The details of the Ashab al-Ijma’a are derived primarily from the work “al-Ikhtiyar fi Ma’rifat Rijal al-Hadith,” which is the summary of an earlier work entitled “Rijaal al-Kashshi” of Muhammad b. ‘Umar b. ‘Abd al-Aziz al-Kashshi (d. 350 A.H) which has been redacted by Shaykh al-Tusi (d. 460 A.H). According to all scholars of the Imamiyyah, these 18 individuals are themselves entirely reliable.
There are, however, numerous differences of opinion as a result of the reliability of these individuals.
Some scholars have argued that due to the reliability of the Ashab al-Ijma’a, the following conclusions can be made:
1) Any narration which has a sound chain of narrators that reaches an individual of the Ashab al-Ijma’a is rendered valid due to the fact that the Ashab al-Ijma’a do not report or transmit lies.
2) Any individual whom the Ashab al-Ijma’a transmit narrations from himself is raised or elevated to the status of reliable due to the fact they do not narrate from liars.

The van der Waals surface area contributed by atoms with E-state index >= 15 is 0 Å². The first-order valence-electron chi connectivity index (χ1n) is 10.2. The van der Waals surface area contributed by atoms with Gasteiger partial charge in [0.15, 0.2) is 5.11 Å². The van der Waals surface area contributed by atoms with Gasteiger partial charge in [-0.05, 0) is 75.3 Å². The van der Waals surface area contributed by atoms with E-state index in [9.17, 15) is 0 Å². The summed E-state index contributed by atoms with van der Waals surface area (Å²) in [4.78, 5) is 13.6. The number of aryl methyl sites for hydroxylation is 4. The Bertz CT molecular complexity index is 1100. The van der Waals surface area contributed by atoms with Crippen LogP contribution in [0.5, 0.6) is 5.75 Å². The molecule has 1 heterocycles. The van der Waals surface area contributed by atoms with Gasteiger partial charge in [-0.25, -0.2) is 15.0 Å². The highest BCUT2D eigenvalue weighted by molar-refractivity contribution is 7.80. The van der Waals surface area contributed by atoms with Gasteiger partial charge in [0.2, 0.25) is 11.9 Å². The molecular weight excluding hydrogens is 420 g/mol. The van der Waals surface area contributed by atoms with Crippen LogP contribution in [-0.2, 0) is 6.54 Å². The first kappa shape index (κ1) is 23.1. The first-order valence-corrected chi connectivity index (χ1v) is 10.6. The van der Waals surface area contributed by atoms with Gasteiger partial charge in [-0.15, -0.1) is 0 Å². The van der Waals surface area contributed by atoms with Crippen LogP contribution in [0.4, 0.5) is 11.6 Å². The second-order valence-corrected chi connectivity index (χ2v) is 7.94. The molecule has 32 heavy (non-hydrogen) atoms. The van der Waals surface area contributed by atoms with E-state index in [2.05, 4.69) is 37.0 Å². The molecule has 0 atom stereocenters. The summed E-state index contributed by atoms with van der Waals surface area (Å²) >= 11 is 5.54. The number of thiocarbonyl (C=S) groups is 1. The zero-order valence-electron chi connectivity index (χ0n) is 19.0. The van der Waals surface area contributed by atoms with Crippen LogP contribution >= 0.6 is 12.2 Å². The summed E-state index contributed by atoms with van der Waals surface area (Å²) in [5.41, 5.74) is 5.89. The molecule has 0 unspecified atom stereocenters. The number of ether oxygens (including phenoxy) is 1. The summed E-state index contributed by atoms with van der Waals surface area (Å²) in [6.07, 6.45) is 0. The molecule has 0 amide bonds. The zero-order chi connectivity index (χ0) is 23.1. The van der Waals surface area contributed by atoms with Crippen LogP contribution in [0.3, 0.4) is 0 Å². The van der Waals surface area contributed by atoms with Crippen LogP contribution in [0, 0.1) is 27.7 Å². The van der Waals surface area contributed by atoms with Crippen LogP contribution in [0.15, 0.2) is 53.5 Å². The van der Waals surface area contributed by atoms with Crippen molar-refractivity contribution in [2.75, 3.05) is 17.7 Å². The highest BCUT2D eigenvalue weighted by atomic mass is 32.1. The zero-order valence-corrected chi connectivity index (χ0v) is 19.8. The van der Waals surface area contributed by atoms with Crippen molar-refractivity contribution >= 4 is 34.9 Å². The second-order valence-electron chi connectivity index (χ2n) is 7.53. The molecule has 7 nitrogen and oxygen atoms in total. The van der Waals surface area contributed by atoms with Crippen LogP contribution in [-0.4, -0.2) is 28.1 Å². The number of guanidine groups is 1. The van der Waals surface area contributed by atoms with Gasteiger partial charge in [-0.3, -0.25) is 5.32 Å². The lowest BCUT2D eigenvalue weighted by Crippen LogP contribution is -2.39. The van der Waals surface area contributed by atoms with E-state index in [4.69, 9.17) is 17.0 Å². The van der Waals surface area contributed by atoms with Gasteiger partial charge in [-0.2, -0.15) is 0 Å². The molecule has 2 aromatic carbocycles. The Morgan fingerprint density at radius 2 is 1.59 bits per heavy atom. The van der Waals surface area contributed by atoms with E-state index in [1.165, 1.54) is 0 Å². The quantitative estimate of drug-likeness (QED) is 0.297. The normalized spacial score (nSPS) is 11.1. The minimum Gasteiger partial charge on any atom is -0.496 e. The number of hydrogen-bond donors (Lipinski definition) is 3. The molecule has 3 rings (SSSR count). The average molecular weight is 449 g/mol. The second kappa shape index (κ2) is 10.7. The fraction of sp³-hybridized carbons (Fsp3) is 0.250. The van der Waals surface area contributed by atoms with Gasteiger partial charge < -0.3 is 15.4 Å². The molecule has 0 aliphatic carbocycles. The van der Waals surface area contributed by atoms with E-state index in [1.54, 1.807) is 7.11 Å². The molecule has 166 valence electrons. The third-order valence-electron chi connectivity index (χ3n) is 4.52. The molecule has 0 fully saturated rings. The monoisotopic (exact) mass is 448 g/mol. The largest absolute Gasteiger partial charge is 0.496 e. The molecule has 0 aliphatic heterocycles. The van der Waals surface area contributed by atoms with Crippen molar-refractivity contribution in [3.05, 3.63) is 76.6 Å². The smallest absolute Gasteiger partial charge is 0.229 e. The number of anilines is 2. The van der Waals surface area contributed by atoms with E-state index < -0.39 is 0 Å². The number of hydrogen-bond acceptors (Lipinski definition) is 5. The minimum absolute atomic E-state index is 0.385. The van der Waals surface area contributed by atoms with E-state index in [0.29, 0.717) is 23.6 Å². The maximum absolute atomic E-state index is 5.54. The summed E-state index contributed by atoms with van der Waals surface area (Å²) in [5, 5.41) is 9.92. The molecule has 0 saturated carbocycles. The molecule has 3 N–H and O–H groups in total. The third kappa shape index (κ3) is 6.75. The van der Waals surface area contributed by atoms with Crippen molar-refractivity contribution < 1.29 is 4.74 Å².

3) The third opinion is that the Ashab al-Ijma’a themselves are alone considered reliable and above dispute when neither of the above two opinions is applicable. This was the position of Sayyed al-Khu’i (d. 1992AD) and is an extremely rare opinion.
The function of the Ashab al-Ijma’a must therefore be viewed as an interpretive tool used by classical scholars in authenticating narrations attributed to the Prophet Muhammad (s.a.w) and the Imams (a.s). Such a method of creating a group of people, who are en masse recognised as being authentic, due to their belonging to a group rather than as individuals, is known within ‘Ilm al-Rijaal as “al-Tawtheeqat al-‘Amma” or “general authentication.”